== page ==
How moving to the Big 12 is affecting UH as a whole
Less than a year away from officially becoming a Big 12 member, UH’s impending move to a Power Five conference is already affecting the University as a whole in a positive manner.
From newfound excitement around UH athletics to a growing positive perception of the University from the outside, here are some things to look forward to as the Cougars prepare to join the Big 12.
One of the most anticipated aspects of UH’s move to the Big 12 is the new rivalries that will be created. While the University created rivalries with schools like Memphis, Rice and SMU as a member of Conference USA and the American Athletic Conference, all these matchups lacked the true big-time rivalry atmosphere seen across college athletics.
Being in the Big 12 will change that as the Cougars will take on more well-known and nationally relevant brands across all sports on a regular basis.
From blue-blood Kansas coming to Fertitta Center annually to take on the UH men’s basketball team to playing elite football programs like Oklahoma State to competing in one of the strongest baseball and softball conferences in the nation, the move to the Big 12 will elevate UH athletic events to a level never seen before.
“I love great rivalries. Our school loves great rivalries,” said Chairman of the UH System Board of Regents Tilman Fertitta. “ I just can’t tell you how excited we are to be a part of this.”
One main reason for higher-level rivalries is many of the schools UH will compete against across all sports are from Texas including Baylor, TCU, Texas Tech and even University of Texas for two years if the Longhorns don’t jump ship to the SEC before 2025.
Not only should playing in-state schools make for more electric gameday environments at TDECU Stadium, Fertitta Center and other stadiums on campus but it will allow UH fans the opportunity to travel relatively short distances within Texas to watch the Cougars compete on the road.
Houston produces some of the country’s top athletes across a wide variety of sports, especially in football and basketball, which makes the city one of the top recruiting hubs in the U.S.
Located in the heart of the city, it would seem like this would give UH a huge advantage to recruit the immense amount of talented high school athletes right in its backyard.
But the University struggled to keep the hometown talent within the city because playing in a Power Five conference was a top priority for nearly all of the country’s most coveted recruits.
“We didn’t get them out of high school because we weren’t Power Five,” said UH head football coach Dana Holgorsen.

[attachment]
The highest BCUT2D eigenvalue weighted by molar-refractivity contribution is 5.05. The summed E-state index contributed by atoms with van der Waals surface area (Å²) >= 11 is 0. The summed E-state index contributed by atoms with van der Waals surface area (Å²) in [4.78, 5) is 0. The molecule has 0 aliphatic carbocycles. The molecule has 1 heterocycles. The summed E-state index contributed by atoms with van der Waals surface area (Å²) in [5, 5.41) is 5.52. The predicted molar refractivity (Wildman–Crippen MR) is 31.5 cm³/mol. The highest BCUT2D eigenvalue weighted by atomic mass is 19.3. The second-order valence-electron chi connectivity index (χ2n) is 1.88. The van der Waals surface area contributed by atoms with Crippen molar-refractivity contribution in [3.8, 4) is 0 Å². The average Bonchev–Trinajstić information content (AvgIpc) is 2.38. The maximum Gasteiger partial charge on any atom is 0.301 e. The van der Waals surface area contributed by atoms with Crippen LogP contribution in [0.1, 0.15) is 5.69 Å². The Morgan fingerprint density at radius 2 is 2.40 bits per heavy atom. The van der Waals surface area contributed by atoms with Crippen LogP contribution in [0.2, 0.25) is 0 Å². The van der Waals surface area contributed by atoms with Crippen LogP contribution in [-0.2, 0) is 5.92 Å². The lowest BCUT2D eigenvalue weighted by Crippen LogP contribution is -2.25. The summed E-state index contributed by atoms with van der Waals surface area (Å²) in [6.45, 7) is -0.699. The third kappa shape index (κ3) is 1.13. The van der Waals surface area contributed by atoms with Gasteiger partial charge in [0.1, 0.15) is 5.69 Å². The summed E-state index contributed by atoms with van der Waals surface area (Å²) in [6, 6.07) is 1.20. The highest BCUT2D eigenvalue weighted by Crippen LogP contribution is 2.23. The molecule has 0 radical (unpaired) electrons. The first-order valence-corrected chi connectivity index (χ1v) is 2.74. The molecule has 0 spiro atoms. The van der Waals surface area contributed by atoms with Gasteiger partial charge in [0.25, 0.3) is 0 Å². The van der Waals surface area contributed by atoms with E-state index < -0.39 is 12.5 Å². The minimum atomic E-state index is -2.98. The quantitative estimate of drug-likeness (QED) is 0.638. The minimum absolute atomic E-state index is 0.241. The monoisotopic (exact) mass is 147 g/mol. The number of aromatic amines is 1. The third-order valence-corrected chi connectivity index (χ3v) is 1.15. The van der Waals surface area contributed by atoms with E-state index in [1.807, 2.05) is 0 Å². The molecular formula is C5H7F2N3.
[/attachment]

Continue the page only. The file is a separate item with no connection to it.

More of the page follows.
The non-Power Five barrier that plagued UH in recruiting for years was immediately lifted when the University announced it had accepted an invite to join the Big 12.
The phones started ringing and top-rated high school student athletes who never would have answered a call from UH in the past picked up the phone and expressed serious interest in the University.
The boost in recruiting could not have been more evident than within the Cougars’ football program. UH’s 2022 recruiting class ranked 27 spots higher nationally than its 2021 class as Holgorsen and his staff have brought in coveted high school athletes like four-star wide reviewer Matthew Golden and three-star center Demetrius Hunter.
Recruiting across all UH’s athletic programs will only improve in the years to come because of the Big 12 label the University has.
“There is no but anymore,” Holgorsen said. “They can’t use (UH not being in a Power Five conference) as an excuse anymore. So we have more conversations and were in that race (for top-ranked recruits) more than we’re not.”
Catching more eyeballs
The upcoming move to the Big 12 has already done more than just affect UH athletics, it’s changing the way people see the University as a whole.
At the beginning of the summer, UH president and chancellor Renu Khator told the media that UH received a record-breaking 38,286 freshman applications for the 2022 fall semester.
Both Khator and UH vice president for athletics Chris Pezman directly correlated this with the move to the Big 12 as it put the University on the map for many high school students as a potential destination to pursue their college education.
“We had our highest ever applications for freshman admissions this year,” Pezman said. “You can absolutely tie a correlation into those two things – the success of the athletic program and the visibility it provides the University for applications.”